Advanced or Recurrent Endometrial Cancer: When It Spreads or Returns

Medically reviewed by Danielle Leonardo, M.D.
Written by Emily Wagner, M.S.
Posted on September 6, 2023

  • Endometrial cancer may return, most often within the first three years after treatment.
  • Advanced endometrial cancer is when the cancer has spread beyond the uterus, either within the pelvis or to distant parts of the body.
  • The outlook for people with advanced or recurrent endometrial cancer is improving due to new treatment options.

Whether you're living with a new endometrial cancer diagnosis or a survivor who’s completed treatment, it can feel like you’re waiting for the other shoe to drop. Of the million questions running through your head, one may be, “What happens if my cancer returns or continues to spread?”

This article covers what to expect if your endometrial cancer recurs (returns) or if you’ve been diagnosed with advanced-stage disease. We’ll go over the risks for recurrence and progression, what treatments are available, and what your prognosis (outlook) is.

What Is Recurrent Endometrial Cancer?

Once you finish endometrial cancer treatment, your oncologist will conduct regular monitoring tests to see whether there’s any cancer remaining. You’re in remission if you have no signs of cancer in your body. Unfortunately, there’s a risk of your cancer returning, even if your treatment was successful.

Recurrent endometrial cancer is diagnosed when your cancer comes back after you’ve been in remission. Studies show your cancer is more likely to return within three years of your first treatment. Your cancer may return to the same area as before, or it may have metastasized (spread to other areas).

The likelihood of endometrial cancer returning can vary depending on the stage at which it was diagnosed. For example, in a study of 209 people with endometrial cancer, the risk of recurrence increased with stage:

  • Stage 1 — 6.5 percent
  • Stage 2 — 20 percent
  • Stage 3 — 37.5 percent
  • Stage 4 — 66.7 percent

Other factors that may raise the risk of your endometrial cancer coming back include older age and if the initial cancer has spread to your cervix or ovaries.

The grade of your cancer can also help predict recurrence. High-grade tumors that are more aggressive and spread quickly are more likely to return than low-grade tumors. The grade of cancer refers to details about the way cancer cells look when viewed under a microscope: Low-grade tumors appear as healthy, organized-looking cells, and higher-grade tumors appear abnormal and disorganized. These details provide clues about the way cancer is likely to grow or spread.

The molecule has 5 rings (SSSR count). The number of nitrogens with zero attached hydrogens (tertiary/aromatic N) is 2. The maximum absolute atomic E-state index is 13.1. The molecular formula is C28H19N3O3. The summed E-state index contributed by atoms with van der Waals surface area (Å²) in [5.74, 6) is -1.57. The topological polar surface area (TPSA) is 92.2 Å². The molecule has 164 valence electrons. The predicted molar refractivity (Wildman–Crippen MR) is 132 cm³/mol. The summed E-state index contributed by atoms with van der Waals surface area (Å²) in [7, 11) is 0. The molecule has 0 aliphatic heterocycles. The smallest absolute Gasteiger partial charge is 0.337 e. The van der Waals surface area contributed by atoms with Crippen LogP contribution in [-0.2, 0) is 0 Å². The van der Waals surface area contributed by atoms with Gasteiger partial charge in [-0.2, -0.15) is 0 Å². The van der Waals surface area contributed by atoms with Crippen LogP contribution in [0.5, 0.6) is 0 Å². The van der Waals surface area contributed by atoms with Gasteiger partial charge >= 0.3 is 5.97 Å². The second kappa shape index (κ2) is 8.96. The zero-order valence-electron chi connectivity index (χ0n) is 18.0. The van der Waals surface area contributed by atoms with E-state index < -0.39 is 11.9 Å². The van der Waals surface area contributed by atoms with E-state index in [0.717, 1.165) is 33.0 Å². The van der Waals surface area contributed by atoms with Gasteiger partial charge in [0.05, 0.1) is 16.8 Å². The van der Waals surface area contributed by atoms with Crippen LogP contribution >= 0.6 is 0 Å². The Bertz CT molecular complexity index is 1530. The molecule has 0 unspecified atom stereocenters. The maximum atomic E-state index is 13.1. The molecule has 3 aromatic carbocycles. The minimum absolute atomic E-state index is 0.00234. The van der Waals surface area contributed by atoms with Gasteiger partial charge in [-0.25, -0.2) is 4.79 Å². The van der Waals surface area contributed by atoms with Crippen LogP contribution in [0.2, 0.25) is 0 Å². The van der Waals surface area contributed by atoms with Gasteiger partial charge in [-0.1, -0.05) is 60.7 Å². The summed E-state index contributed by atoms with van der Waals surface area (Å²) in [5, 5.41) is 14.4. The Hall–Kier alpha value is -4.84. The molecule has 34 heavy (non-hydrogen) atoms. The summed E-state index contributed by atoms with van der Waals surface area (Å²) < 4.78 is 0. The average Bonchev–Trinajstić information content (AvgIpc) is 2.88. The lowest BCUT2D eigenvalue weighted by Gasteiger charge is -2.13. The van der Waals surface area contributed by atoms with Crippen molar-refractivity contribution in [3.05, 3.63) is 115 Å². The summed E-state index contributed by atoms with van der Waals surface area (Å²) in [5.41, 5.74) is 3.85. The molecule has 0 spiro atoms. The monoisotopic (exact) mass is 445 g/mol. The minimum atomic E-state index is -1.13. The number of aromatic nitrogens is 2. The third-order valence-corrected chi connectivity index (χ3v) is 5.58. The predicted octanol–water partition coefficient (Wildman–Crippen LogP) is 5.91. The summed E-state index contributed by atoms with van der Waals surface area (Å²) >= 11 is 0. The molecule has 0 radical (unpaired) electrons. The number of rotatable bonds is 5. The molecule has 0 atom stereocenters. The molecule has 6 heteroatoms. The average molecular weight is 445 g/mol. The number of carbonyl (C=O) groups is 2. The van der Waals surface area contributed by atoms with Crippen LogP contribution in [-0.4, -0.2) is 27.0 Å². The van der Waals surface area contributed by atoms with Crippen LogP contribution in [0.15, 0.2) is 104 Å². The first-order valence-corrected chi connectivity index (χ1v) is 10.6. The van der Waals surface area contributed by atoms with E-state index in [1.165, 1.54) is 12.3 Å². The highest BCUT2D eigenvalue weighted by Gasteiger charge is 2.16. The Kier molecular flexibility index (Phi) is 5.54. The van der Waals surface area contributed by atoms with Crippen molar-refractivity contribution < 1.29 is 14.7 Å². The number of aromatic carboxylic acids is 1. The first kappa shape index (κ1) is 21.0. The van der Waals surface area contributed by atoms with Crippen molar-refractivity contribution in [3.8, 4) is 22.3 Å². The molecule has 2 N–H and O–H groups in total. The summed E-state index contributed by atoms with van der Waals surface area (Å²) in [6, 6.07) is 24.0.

What Is Advanced Endometrial Cancer?

Endometrial cancer is a form of uterine cancer. Advanced endometrial cancer is diagnosed when it’s found outside of the uterus. There are two types of advanced cancer — locally advanced and metastatic.

Locally advanced or stage 3 endometrial cancer is diagnosed when the cancer is found in the tissues near your uterus, including the vagina and pelvic area. Metastatic or stage 4 endometrial cancer has spread to distant parts of your body, such as the liver, lungs, or brain.

Around 90 percent of people with endometrial cancer are originally diagnosed with stage 1 or stage 2 disease. Many people notice unusual signs early, like vaginal bleeding, that lead to a quick diagnosis. This finding means that only 10 percent of endometrial cancer cases are diagnosed at advanced stages.

Treatment for Advanced or Recurrent Endometrial Cancer

If you’ve been diagnosed with recurrent or advanced endometrial cancer, your oncologist will work with you to create a new treatment plan. Your treatment options depend on many factors, including:

  • Where your cancer is located
  • Previous treatments you’ve had
  • Your overall health

Your oncologist will also use biomarkers to help make choices about your treatment. Biomarkers are proteins or mutations (genetic variations) in your endometrial cancer. If you have a certain biomarker, your cancer might respond better to a specific, more targeted treatment.

For example, your oncologist will likely test for mismatch repair deficiency (dMMR) and microsatellite instability (MSI). These biomarkers are found in cancer cells that can’t repair damaged DNA correctly. They create even more mutations that can be treated with certain drugs.

Chemotherapy and Radiation Therapy

The most common treatment for advanced or recurrent endometrial cancer is chemotherapy with carboplatin and paclitaxel. Depending on your case, you may also have surgery to help remove any tumors.

Recurrent endometrial cancer can be harder to treat because cancer cells are likely resistant to previously used chemotherapy drugs. This means your oncologist has to choose new treatments. If you were treated with carboplatin and paclitaxel before, they may use other chemotherapy drugs like:

  • Doxorubicin
  • Cisplatin
  • Docetaxel

Locally advanced endometrial cancer can also be treated with radiotherapy (radiation therapy). This treatment uses high-powered X-rays to damage and kill cancer cells. Brachytherapy is an option for people whose cancer has spread or returned to the vagina. This technique uses an applicator made with radioactive materials that’s roughly the shape and size of a tampon. It’s inserted into the vagina to kill any nearby cancer cells.


Immunotherapy is a new treatment that helps your immune system recognize and destroy cancer cells. Recent clinical trials (large studies) have looked at pembrolizumab (Keytruda) and dostarlimab-gxly (Jemperli) for treating advanced or recurrent endometrial cancer.

Dostarlimab-gxly is approved for treating endometrial cancer in people with dMMR. To qualify for this treatment, they need to have taken a platinum-based treatment before and not be eligible for curative surgery or radiation.

Pembrolizumab is approved for treating any cancer with dMMR. Your oncologist must check that you have dMMR with a test approved by the U.S. Food and Drug Administration (FDA).

Hormonal Therapy

Some types of endometrial cancer rely on the hormones estrogen and progesterone to grow. There may be more estrogen receptors (ERs) or progesterone receptors (PRs) on the outside walls of the cancer cells. Blocking these receptors can help treat cancer that’s returned or spread.